Saturday, February 04, 2012

Born To Die - Lana Del Ray

There will be a lot of people who will have come to this album with preconceived ideas that will take a lot of shifting. Some will have swallowed the hype hook, line and sinker and will be afraid to declare this as anything less than genius. Others will have taken offence to the "manufactured" nature of proceedings and will immediately have labelled it as the work of the devil and only a minor step up from the Simon Cowell led "death of REAL music."

What were my preconceived ideas? Well I wasn't a fan of Video Games when I first heard it but slowly it lodged in my brains and I would concede it was one of the best songs of last year. The "marketing" behind it didn't phase me, largely because anyone who thinks that that is solely a 21st Century invention is kidding themselves (look up Elvis peddling "black music" to white Americans, or the fact that The Beatles were all given the same haircut). So basically I was willing to give it a chance.

How organic (or not) Video Games was it seems clear that it set in stone the Lana Del Ray template. If it was truly was the first step that got her noticed and led to her record deal and the subsequent hype then all the co-writers on the album soon caught up with exactly what that had to offer and tailored their work with her accordingly. If it was all done prior to that "breaking" then they've merely took the best song of the bunch and made that the focal point of the campaign.

Because Video Games is truly the stand-out moment on the album. It's a world away from anything else that was a truly mainstream phenomenon in 2011's pop charts (give me that over Adele's risible Someone Like You any-day - although Adele's album contains a handful of absolutely stunning tracks, to be fair) and deserves it's "classic" status. Nothing else comes quite close enough to matching that. Follow up-single Born To Die is good but can't escape the feeling that it's an inferior retread of it's predecessor and the likes of Dark Paradise echo those emotions too.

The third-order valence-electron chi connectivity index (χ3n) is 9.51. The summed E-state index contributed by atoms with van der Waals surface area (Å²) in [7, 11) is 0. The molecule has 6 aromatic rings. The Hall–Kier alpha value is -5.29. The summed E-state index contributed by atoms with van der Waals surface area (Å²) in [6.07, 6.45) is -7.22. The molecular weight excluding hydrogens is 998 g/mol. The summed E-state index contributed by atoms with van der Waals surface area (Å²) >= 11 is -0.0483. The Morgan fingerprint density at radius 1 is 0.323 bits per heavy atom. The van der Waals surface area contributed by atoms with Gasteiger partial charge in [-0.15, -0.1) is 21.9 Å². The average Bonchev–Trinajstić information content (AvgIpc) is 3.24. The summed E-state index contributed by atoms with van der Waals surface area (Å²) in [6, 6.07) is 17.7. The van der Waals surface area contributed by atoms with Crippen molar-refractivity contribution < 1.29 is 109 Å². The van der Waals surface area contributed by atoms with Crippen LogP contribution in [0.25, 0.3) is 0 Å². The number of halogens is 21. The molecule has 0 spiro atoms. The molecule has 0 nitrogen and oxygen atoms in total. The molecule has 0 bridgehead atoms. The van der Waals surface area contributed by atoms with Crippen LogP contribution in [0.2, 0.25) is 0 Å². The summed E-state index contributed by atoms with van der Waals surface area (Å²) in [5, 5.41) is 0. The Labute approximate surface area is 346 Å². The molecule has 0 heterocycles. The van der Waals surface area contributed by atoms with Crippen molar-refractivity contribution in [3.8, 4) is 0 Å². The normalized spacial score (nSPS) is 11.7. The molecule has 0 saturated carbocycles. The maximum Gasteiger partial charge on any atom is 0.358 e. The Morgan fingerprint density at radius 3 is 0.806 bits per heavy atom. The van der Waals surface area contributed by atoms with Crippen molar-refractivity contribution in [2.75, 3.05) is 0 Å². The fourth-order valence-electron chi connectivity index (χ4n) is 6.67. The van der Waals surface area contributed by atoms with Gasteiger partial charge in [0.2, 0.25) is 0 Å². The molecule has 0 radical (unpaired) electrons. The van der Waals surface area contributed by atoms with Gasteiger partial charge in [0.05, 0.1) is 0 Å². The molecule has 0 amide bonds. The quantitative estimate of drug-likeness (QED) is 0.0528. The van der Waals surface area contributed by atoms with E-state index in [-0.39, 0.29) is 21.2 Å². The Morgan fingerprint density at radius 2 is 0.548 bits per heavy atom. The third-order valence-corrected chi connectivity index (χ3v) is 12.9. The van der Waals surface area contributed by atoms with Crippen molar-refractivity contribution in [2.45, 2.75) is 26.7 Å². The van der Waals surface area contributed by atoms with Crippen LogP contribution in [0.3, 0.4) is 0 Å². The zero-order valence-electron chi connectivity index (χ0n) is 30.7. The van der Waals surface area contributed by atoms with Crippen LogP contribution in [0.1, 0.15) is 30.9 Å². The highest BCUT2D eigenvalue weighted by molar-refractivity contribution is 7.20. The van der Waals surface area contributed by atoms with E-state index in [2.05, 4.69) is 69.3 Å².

It's not all the "one" sound though but it's only really Diet Mountain Dew of the others that really takes off and comes close to matching the unique charms of Video Games.

My real problem with the album is that it seems to have taken one really good concept/idea/personae and stretched it out as far as it can possibly go over twelve (or fifteen if you've got the deluxe album) tracks without letting Del Ray loose with what she can REALLY do.

Unlike some reviewers on here who can't see how she can follow up this debut album (meaning that's it is so good how can she match it) I'm actually thinking that the follow up might be the time that Del Ray really nails it. She has the voice (if not the "rapping" abilities), the interesting lyrical personae's and, as much as it might upset some people to point it out given that the music is the "important" thing, the look to be a lasting star.

Of course, it could also be the time when I find out she really was just the product of hype after all. But I'd like to think that that won't be the case.

Wednesday, February 01, 2012

Lindi Ortega LIVE

Lindi Ortega's Little Red Boots was my album of 2011.  Admittedly her "Dolly Parton meets Johnny Cash" personae and music could almost have been genetically modified to appeal to my tastes (I've long been a sucker for a country and  western girl whose sound harks back to the days before Shania Twain became the country "benchmark") but that's hardly her fault and, furthermore, wouldn't matter a jot if the album wasn't so great anyway.

Of course it's not always the case that a great artist on record makes for a great artist on the stage but if I had been worried that Lindi Ortega would prove to be less on stage than she is on record those doubts wouldn't have lasted for long.

Because, quite simply, she was awesome.  It was just her and a guitar (and some charmingly amusing asides between songs) and it left you in little doubt as to just what a talent she is.  Songs from the album sounded just as good "stripped down" as they do with full backing on the record, new songs were sublime (the only title I can remember now is "Use Me" which was pegged as a "public service announcement") and her cover of Johnny Cash's Folsom Prison Blues was expertly pitched and got one of the reactions of the night from a quiet, but genuinely interested/entertained audience.

Ortega's songs of heartbreak, lost love and the like may sound like traditional country and western themes but they're presented here with a fresh, modern twist that deserves a huge audience.

And thanks again to the Big Man for doing his customary photo duties.  Three must be a record even for you!